When I read Eric D. Goodman’s novel Setting the Family Free, I was impressed with the themes that give the novel a memorable richness, so as I prepared to interview him, I put together questions about the ideas that resonated with me most. In his answers below, Eric expands some of my observations to include fresh themes that have even deeper meaning. Two of the most intriguing are that stories are different to almost everyone who knows them and individuals are unique to each of the people who know them. Read on to learn more about this thoughtful author and the perceptions that gave rise to Setting the Family Free.
Toward the end of Setting the Family Free by Eric D. Goodman, one of the main characters thinks about what has to be done to “end this bloody twenty hours, thereby closing the darkest ordeal of his life,” but he can’t bring himself to do it. The fact that he is so conflicted is indicative of the many opposing threads that Goodman weaves together to create suspense and compassion in this tale of the escape of dozens of exotic animals from a homemade zoo in Chillicothe, Ohio. It’s a compelling story told by a skillful, adventurous writer.
The novel opens with a series of comments about animals from famous people as well as fictional characters who play leading roles in the story that’s about to unfold.
In my review of The Bookshop of Yesterdays in January, I talked about the novel’s complex interweaving of different types of stories, including a mystery, an adventure story, a love story, and a tribute to literature. This month I’m pleased to have Bookshop’s author, Amy Meyerson, tell us some of how she created this bestselling novel, which will be translated into nine languages. Amy teaches in the writing department at the University of Southern California, where she completed her graduate work in creative writing. She’s been published in numerous literary magazines and currently lives in Los Angeles.
SW. I really enjoyed the clues in the story’s scavenger hunts. How did you approach writing the ones that weren’t direct quotes?
AM. There are three different scavenger hunts in the novel, two from Miranda’s childhood and the one her uncle sends her on in the present day of the book.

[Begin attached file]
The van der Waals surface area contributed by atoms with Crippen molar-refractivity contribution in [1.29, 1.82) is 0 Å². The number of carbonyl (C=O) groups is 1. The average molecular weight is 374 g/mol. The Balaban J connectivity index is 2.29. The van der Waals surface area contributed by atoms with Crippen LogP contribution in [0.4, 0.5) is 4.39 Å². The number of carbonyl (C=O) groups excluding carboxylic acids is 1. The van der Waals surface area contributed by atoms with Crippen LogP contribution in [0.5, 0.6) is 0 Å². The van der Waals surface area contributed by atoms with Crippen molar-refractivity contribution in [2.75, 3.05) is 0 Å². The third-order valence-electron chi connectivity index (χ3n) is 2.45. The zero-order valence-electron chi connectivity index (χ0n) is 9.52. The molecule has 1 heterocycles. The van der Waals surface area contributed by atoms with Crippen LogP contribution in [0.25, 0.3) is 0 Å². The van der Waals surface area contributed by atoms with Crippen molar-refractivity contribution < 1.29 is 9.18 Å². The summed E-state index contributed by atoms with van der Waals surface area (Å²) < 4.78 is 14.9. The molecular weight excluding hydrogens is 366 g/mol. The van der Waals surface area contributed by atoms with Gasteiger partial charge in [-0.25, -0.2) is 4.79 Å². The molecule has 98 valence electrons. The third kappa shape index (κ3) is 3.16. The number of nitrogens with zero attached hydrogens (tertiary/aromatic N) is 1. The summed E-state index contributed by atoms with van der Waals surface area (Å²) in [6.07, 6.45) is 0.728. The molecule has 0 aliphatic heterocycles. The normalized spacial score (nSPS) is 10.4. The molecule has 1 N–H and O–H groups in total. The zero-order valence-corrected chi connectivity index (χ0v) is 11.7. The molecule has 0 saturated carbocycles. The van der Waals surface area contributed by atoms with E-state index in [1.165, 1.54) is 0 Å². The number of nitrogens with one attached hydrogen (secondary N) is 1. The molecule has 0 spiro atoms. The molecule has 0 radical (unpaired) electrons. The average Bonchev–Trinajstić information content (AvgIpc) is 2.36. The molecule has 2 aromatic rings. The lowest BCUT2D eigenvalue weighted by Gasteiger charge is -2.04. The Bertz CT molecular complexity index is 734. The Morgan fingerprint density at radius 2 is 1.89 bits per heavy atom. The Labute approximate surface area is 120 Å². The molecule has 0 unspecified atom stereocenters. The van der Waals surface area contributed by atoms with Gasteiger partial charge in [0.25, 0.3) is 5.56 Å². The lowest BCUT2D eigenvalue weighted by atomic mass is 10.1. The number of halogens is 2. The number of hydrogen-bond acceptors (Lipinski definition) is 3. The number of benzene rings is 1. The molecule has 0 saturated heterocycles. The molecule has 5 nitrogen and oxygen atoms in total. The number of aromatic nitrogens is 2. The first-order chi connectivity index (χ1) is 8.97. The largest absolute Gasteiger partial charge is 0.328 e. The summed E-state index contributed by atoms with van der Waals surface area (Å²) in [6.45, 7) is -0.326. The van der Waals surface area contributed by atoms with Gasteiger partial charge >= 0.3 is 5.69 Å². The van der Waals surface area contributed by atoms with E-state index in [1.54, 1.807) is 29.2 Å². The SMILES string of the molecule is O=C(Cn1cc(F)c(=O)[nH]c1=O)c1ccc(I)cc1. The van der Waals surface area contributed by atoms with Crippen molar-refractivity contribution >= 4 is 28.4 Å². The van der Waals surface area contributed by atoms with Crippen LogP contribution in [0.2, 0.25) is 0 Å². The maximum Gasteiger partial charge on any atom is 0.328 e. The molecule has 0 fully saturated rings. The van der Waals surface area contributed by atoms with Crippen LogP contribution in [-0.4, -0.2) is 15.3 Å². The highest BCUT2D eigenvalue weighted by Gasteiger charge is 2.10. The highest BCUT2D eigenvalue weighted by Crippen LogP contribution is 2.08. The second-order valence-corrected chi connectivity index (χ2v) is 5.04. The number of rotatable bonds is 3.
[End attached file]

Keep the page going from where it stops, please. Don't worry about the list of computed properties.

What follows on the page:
Reviewing Stuart Rojstaczer, The Mathematician’s Shiva, Penguin, 2014
The Mathematician’s Shiva is a feel good novel that doesn’t require the reader to be Jewish or a mathematician to enjoy. In fact, learning a little about both is a side benefit to this very readable journey.
The death of a parent can be a traumatic time for any person no matter his or her age, but when the parent is a world-renown mathematician and the son is, in terms of his career a lesser light, on top of which he has to entertain a sometimes rude band of academic geniuses and near geniuses for a week in his mother’s home, well then we have the basis for a potentially very interesting story.
Lily Iona MacKenzie is a multi-talented author who follows her muse through short stories, novels, nonfiction, and poetry. In her novel Fling!, which I reviewed here last month, she explores the profound influences (good and bad) of family relationships, even after family members die, but she does it with humor and joy. Using magical realism, MacKenzie celebrates life and spiritual ties in many forms. Her own life experiences include working as a long distance telephone operator, a secretary, a longshoreman, manager of a homeless shelter, and writing teacher at the University of San Francisco. Her next novel, Curva Peligrosa, will be released by Regal House Publishing later this year.
In Lucy Rosenthal’s novel, The World of Rae English, both liquor and suicide fail to kill Rae’s self delusions. Mendacity—habitual deviation from the truth—survives.
Rae English, the protagonist narrator, confesses this about her former husband: He’s on a book tour to promote his second book titled The Pitfalls of Deceit. Often he’s paired with John Dean.